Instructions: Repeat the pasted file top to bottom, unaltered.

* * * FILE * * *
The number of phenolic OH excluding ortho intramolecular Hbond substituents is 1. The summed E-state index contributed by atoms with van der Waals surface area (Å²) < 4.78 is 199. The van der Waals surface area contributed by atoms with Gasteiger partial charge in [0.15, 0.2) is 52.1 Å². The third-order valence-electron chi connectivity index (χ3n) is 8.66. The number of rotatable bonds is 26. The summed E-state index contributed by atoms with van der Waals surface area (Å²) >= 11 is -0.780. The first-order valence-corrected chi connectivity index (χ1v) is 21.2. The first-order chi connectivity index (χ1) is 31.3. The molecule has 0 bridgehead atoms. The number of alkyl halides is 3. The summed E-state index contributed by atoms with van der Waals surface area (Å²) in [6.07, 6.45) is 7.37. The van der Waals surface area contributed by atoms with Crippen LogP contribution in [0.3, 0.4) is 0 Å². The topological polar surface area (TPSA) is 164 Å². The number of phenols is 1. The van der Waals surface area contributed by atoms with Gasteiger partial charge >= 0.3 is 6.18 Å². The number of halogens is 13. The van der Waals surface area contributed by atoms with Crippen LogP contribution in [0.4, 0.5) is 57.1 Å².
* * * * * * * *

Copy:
The number of phenolic OH excluding ortho intramolecular Hbond substituents is 1. The summed E-state index contributed by atoms with van der Waals surface area (Å²) < 4.78 is 199. The van der Waals surface area contributed by atoms with Gasteiger partial charge in [0.15, 0.2) is 52.1 Å². The third-order valence-electron chi connectivity index (χ3n) is 8.66. The number of rotatable bonds is 26. The summed E-state index contributed by atoms with van der Waals surface area (Å²) >= 11 is -0.780. The first-order valence-corrected chi connectivity index (χ1v) is 21.2. The first-order chi connectivity index (χ1) is 31.3. The molecule has 0 bridgehead atoms. The number of alkyl halides is 3. The summed E-state index contributed by atoms with van der Waals surface area (Å²) in [6.07, 6.45) is 7.37. The van der Waals surface area contributed by atoms with Crippen LogP contribution in [0.3, 0.4) is 0 Å². The topological polar surface area (TPSA) is 164 Å². The number of phenols is 1. The van der Waals surface area contributed by atoms with Gasteiger partial charge >= 0.3 is 6.18 Å². The number of halogens is 13. The van der Waals surface area contributed by atoms with Crippen LogP contribution in [0.4, 0.5) is 57.1 Å².